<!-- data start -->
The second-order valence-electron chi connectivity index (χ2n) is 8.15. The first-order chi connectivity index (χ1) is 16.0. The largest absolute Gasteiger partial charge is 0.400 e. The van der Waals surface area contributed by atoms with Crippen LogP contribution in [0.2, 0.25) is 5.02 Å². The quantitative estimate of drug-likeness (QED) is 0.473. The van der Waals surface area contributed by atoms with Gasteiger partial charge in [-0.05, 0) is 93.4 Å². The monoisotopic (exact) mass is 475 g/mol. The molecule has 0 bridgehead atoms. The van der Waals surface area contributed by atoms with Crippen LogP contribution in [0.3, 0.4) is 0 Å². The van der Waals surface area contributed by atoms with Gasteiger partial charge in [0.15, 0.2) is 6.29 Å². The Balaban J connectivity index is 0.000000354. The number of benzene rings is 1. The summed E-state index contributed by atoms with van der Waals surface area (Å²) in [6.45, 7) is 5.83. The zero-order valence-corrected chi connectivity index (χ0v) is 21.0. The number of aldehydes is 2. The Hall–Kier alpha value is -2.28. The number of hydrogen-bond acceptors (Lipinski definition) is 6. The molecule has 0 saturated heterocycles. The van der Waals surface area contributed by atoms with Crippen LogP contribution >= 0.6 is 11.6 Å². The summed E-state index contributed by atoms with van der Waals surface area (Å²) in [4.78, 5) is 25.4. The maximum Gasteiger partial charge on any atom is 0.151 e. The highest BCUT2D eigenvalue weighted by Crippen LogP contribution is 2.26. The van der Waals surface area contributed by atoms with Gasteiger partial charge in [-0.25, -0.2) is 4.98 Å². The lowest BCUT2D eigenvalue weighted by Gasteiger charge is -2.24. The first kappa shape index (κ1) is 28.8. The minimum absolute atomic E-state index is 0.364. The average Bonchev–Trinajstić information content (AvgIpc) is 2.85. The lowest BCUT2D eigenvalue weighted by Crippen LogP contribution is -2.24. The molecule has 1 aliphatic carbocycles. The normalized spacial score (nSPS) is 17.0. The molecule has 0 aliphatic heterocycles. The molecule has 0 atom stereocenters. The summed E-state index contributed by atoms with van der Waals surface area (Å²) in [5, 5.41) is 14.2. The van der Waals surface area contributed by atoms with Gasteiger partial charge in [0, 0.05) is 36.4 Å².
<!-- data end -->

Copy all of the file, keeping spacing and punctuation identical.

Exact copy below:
The second-order valence-electron chi connectivity index (χ2n) is 8.15. The first-order chi connectivity index (χ1) is 16.0. The largest absolute Gasteiger partial charge is 0.400 e. The van der Waals surface area contributed by atoms with Crippen LogP contribution in [0.2, 0.25) is 5.02 Å². The quantitative estimate of drug-likeness (QED) is 0.473. The van der Waals surface area contributed by atoms with Gasteiger partial charge in [-0.05, 0) is 93.4 Å². The monoisotopic (exact) mass is 475 g/mol. The molecule has 0 bridgehead atoms. The van der Waals surface area contributed by atoms with Crippen LogP contribution in [0.3, 0.4) is 0 Å². The van der Waals surface area contributed by atoms with Gasteiger partial charge in [0.15, 0.2) is 6.29 Å². The Balaban J connectivity index is 0.000000354. The number of benzene rings is 1. The summed E-state index contributed by atoms with van der Waals surface area (Å²) in [6.45, 7) is 5.83. The zero-order valence-corrected chi connectivity index (χ0v) is 21.0. The number of aldehydes is 2. The Hall–Kier alpha value is -2.28. The number of hydrogen-bond acceptors (Lipinski definition) is 6. The molecule has 0 saturated heterocycles. The van der Waals surface area contributed by atoms with Crippen LogP contribution >= 0.6 is 11.6 Å². The summed E-state index contributed by atoms with van der Waals surface area (Å²) in [4.78, 5) is 25.4. The maximum Gasteiger partial charge on any atom is 0.151 e. The highest BCUT2D eigenvalue weighted by Crippen LogP contribution is 2.26. The van der Waals surface area contributed by atoms with Gasteiger partial charge in [-0.25, -0.2) is 4.98 Å². The lowest BCUT2D eigenvalue weighted by Gasteiger charge is -2.24. The first kappa shape index (κ1) is 28.8. The minimum absolute atomic E-state index is 0.364. The average Bonchev–Trinajstić information content (AvgIpc) is 2.85. The lowest BCUT2D eigenvalue weighted by Crippen LogP contribution is -2.24. The molecule has 1 aliphatic carbocycles. The normalized spacial score (nSPS) is 17.0. The molecule has 0 aliphatic heterocycles. The molecule has 0 atom stereocenters. The summed E-state index contributed by atoms with van der Waals surface area (Å²) in [5, 5.41) is 14.2. The van der Waals surface area contributed by atoms with Gasteiger partial charge in [0, 0.05) is 36.4 Å².